Apr 02 2015
Garden Word of the Month
What’s that fragrance rising from a garden after a rain? It is petrichor; the earthy aroma is partly from soil bacteria called actinomycetes. AHS March E-BULLETIN
Kramer Comes to Call at the Kruse House
(Kramer, as in, ‘Kramer Tree Specialists’.)
Trees, like all plants in the garden, need care. And, who better to do it, than the tree experts, Kramer Tree Specialists! There are three huge maples in the front yard of the Kruse Garden that had numerous dead and low hanging limbs which desperately needed attention. So this was the year to invest in taking care of the trees. This particular job is called ‘pruning & crown raising’ in the trade. We spent a chilly afternoon in the Kruse Garden watching the tree trimming and the results are truly rewarding. The trees said ‘thank you’ from the bottom of their hearts…plants are sentient you know?!
The particular species of maple at the Kruse house is Norway maple, Acer plantanoides. This tree is native to eastern and Central Europe and southwest Asia. It was introduced into this country as early as the 18th century and became a popular replacement for diseased and dying Elm trees during the 1930s and 40s. Chosen for rapid growth and dense shade, Norway maples flooded the market. There are, however, drawbacks to this tree. The heavy seed crop and high germination rates lead to invasive tendencies and in many areas of the U.S. it is banned for sale. It is also prone to frequent wind damage, a constant problem for home owners and municipalities. Since the trees are so large they often cause significant damage to adjacent structures as the limbs break in storms and because of their shallow root system, it isn’t uncommon for the whole tree to blow over. The maple tree in the center of the Kruse garden is a perfect example of past storm damage. It has had lots of limbs cracked off in wind storms and consequently has an ungainly shape. Another of the maple trees in the yard appears to have been struck by lightning in the past (not uncommon given the height of these trees). You can see the streak down the trunk and the tree has large fungus growing in the crook of the tree.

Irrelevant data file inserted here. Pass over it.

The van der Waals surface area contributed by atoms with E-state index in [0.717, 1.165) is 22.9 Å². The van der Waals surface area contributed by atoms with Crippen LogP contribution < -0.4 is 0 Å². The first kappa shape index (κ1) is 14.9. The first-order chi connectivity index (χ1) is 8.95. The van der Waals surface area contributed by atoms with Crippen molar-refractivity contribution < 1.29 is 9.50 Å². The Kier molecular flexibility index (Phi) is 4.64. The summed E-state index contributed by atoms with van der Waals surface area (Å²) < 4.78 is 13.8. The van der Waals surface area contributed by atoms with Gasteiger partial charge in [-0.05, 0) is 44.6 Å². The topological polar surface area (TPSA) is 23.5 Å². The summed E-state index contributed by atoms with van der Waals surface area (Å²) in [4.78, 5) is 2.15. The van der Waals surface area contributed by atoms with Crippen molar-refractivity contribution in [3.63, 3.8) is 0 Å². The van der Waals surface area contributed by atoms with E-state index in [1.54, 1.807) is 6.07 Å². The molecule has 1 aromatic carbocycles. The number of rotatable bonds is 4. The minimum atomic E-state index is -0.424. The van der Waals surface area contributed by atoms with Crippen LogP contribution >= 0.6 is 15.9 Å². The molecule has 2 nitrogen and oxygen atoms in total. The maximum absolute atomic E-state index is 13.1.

Given the opportunity to contemplate the condition of these trees carefully we were reminded that gardens never stay the same. Not a problem…real gardeners step up and deal with it!
Looking forward to sharing lots of information about the Kruse Garden at the April Garden Club meeting.
Gardening with Spring in our step. -Billie, Angie, Tom & Kerry